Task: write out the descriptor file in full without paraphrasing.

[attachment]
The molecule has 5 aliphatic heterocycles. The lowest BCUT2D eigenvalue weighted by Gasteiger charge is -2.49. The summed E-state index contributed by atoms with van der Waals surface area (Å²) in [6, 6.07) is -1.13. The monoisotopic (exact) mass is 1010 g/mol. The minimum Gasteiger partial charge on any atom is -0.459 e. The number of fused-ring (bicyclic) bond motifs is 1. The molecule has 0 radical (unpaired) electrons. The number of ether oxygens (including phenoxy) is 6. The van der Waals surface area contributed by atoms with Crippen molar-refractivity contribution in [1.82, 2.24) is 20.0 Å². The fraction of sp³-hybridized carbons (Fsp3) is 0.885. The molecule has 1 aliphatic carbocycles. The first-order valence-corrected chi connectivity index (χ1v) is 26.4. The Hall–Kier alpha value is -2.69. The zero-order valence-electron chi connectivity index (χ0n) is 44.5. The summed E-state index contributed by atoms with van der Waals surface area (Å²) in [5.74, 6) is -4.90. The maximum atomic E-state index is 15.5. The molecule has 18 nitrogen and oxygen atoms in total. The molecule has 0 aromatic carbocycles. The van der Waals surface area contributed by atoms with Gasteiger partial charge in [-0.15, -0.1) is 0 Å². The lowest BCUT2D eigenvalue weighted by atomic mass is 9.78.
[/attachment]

The molecule has 5 aliphatic heterocycles. The lowest BCUT2D eigenvalue weighted by Gasteiger charge is -2.49. The summed E-state index contributed by atoms with van der Waals surface area (Å²) in [6, 6.07) is -1.13. The monoisotopic (exact) mass is 1010 g/mol. The minimum Gasteiger partial charge on any atom is -0.459 e. The number of fused-ring (bicyclic) bond motifs is 1. The molecule has 0 radical (unpaired) electrons. The number of ether oxygens (including phenoxy) is 6. The van der Waals surface area contributed by atoms with Crippen molar-refractivity contribution in [1.82, 2.24) is 20.0 Å². The fraction of sp³-hybridized carbons (Fsp3) is 0.885. The molecule has 1 aliphatic carbocycles. The first-order valence-corrected chi connectivity index (χ1v) is 26.4. The Hall–Kier alpha value is -2.69. The zero-order valence-electron chi connectivity index (χ0n) is 44.5. The summed E-state index contributed by atoms with van der Waals surface area (Å²) in [5.74, 6) is -4.90. The maximum atomic E-state index is 15.5. The molecule has 18 nitrogen and oxygen atoms in total. The molecule has 0 aromatic carbocycles. The van der Waals surface area contributed by atoms with Gasteiger partial charge in [-0.15, -0.1) is 0 Å². The lowest BCUT2D eigenvalue weighted by atomic mass is 9.78.